O Lord, how long shall I cry for help,
and you will not listen?
Or cry to you ‘Violence!’
and you will not save?
Why do you make me see wrongdoing
and look at trouble?
Destruction and violence are before me;
strife and contention arise.
So the law becomes slack
and justice never prevails.
The wicked surround the righteous—
therefore judgement comes forth perverted.
Look at the nations, and see!
Be astonished! Be astounded!
For a work is being done in your days
that you would not believe if you were told.
Your eyes are too pure to behold evil,
and you cannot look on wrongdoing;
why do you look on the treacherous,
and are silent when the wicked swallow
those more righteous than they?
Habakkuk 1:2-5, 13
After the prophet finishes recounting the evils of the world and the suffering of God’s people, he sets himself to wait for God’s response to his words. And God does respond!
Then the Lord answered me and said:
Write the vision;
make it plain on tablets,
so that a runner may read it.
For there is still a vision for the appointed time;
it speaks of the end, and does not lie.
If it seems to tarry, wait for it;
it will surely come, it will not delay.
It goes on a bit from there, with God describing what the judgement and justice of that appointed time will look like, but this is essentially how it ends. God promises that there is still a plan, still a vision for creation, and Habakkuk says, “Ok, then I will wait with faith. With fear and trembling, I will wait for my God.” It is why it is my favourite book in the Bible, because it ends with us, alongside the prophet, waiting for God’s salvation.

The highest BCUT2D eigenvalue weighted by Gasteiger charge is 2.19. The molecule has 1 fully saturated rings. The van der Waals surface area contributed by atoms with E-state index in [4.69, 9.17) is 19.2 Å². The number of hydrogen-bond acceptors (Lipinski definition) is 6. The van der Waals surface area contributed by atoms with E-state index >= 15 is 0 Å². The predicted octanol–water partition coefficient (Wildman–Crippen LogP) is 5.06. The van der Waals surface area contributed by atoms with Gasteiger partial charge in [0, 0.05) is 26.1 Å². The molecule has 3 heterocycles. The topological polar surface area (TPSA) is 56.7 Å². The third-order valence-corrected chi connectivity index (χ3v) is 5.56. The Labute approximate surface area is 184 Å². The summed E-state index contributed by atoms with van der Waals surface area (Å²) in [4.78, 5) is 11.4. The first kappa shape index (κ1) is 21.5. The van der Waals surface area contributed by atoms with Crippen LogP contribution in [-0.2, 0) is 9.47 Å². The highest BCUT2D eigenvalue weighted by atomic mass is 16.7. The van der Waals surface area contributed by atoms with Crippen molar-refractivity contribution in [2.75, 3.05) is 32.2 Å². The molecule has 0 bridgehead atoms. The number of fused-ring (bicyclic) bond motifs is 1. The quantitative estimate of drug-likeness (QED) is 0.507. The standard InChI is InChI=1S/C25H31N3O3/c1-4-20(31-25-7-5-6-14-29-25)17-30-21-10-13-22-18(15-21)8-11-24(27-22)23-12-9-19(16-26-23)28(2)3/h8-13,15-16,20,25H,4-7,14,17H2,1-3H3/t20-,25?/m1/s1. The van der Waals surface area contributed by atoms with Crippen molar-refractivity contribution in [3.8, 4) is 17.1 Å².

How do we wait? What prepares us for the delay? How do we sustain ourselves for the wait? And what sustains our hope in Christ? This, my friends, is one of the core questions at the heart of faith, and answering it is the work of a lifetime. Because the only way to be prepared is to develop our spirit and move deeper in our faith. We do this work individually through learning to pray, growing in our prayer, and discovering how to simply be in the presence of God. We do this through study, of scripture, of the wisdom of those who have come before us, and through the application of our own reason and intellect. We do this by learning to serve others, learning to care for others, and learning to love others even as God loves them. We do this work communally through our acts of worship and praise, by upholding and caring for one another, by doing the works of faith that God calls us to do, and by raising up and preparing those who will take the watch after us.
Because, like Habakkuk, this is how the story ends, with the promise that Christ is coming. And if God is nothing else, God is reliable and God will deliver. So we watch. We wait. We prepare.
Preached by the Rev. Adam Yates